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Photo of Tolland Man by emeuser used under a Creative Commons license.

P.V. Glob, The Bog People (NYRB, 2004).
One spring morning in 1950, two men cutting peat in a Danish bog uncovered a well-preserved body of a man with a noose around his neck. Police were baffled until an archaeologist identified the body as that of a two-thousand-year-old man, ritually murdered and thrown in the bog as a sacrifice to the goddess of fertility. There’s very little here about modern Denmark, but an awful lot about life in northern Europe during the Iron Age. Well received when it was originally published, and now reissued by NYRB.

David Kraut reviewed the book at Bookslut. In 1991, Sarah Boxer wrote about the book’s influence on Seamus Heaney and other writers. Heaney has been rereading the book, and it has influenced other artists. William Clark offers a sort of introduction to the bog people. Two articles describes recent academic work on bog people. Via Chas. S. Clifton, Astrid catches recent archeological developments.

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Gretel Ehrlich, The Solace of Open Spaces (Penguin, 1986).
In 1976, after a personal tragedy, Ehrlich moved from the East Coast to a small ranch in Wyoming, where she found herself again. Ehrlich writes about Wyoming’s landscape and weather, about her neighbors and her new work as a ranch hand. A powerful, spare book which finds nourishment in desolation. For a long while, this was one of my favorite books.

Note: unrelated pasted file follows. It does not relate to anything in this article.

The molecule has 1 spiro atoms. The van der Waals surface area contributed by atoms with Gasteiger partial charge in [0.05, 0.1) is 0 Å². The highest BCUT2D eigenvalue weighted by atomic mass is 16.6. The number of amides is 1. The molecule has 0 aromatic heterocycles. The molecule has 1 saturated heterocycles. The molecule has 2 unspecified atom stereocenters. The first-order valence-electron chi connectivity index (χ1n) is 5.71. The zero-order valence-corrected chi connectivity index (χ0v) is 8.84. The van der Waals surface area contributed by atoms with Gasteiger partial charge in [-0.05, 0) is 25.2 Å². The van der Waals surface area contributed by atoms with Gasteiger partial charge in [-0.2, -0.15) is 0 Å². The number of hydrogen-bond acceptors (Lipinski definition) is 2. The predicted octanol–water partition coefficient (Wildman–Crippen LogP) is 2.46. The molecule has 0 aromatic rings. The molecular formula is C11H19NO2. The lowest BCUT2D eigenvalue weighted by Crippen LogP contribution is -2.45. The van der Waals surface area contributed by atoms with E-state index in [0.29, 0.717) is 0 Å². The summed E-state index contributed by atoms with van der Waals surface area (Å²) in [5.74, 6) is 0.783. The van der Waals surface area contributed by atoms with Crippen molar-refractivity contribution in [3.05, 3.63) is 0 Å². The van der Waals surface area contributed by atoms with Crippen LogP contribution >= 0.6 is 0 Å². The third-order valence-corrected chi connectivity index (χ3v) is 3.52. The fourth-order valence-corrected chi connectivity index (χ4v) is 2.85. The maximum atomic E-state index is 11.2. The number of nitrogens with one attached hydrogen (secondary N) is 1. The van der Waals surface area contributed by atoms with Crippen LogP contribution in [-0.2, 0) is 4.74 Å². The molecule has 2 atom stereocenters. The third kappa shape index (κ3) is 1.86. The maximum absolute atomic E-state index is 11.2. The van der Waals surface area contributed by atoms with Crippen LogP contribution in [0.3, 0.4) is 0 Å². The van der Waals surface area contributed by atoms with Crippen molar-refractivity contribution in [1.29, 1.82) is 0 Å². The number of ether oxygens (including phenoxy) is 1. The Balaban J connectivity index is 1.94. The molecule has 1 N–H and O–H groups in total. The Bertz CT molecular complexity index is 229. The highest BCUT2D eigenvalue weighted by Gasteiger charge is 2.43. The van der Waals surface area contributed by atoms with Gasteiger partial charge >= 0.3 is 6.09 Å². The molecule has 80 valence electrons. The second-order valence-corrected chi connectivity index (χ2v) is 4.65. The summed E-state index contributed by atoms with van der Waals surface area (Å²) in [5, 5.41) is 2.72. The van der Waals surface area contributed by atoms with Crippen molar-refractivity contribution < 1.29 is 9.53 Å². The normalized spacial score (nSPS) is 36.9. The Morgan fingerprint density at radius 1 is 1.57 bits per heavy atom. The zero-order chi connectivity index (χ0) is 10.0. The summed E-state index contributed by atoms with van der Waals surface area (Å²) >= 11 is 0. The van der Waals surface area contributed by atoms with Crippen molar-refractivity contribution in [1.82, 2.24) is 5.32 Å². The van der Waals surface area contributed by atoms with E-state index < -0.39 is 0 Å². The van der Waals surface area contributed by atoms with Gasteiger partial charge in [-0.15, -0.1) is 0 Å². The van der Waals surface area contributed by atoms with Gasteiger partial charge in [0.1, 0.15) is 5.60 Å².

Here is a short bio of Ehrlich, an excerpt in the Norton Book of Nature Writing, edited by Robert Finch, and another excerpt in The Place Within: Portraits of the American Landscape by Twenty Contemporary Writers, edited by Jodi Daynard. Here are reviews by Judith Moore (The New York Times) and Paul Krza (National Review) and posts by Moe and The Blogging Forester. And you can listen to a recent piece on NPR by Ehrlich about training a colt.

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Lisbon Windows
Photo of Lisbon Windows by david ian used under a Creative Commons license.

Robert Wilson, The Company of Strangers (Harvest, 2002).
Andrea Aspinall, a English mathematician and spy, meets Karl Voss, a double agent in the German Legation to Portugal, one of the few neutral countries in Europe throughout World War II. When they meet, the Allied landings in Normandy and Hitler’s atomic weapons programs are the backdrop. Their affair may be brief, but its effects last long into the Cold War, and after the collapse of the Berlin Wall. Wilson, an Englishman, lives in Lisbon. More of a spy novel that some of his earlier works.

Reviews from Mostly Fiction, Curled Up, Marilyn Stasio (The New York Times) (scroll down), J. Kingston Pierce at January (scroll down) and his blog, Marius Silke (iVenus), and Erica Hanson.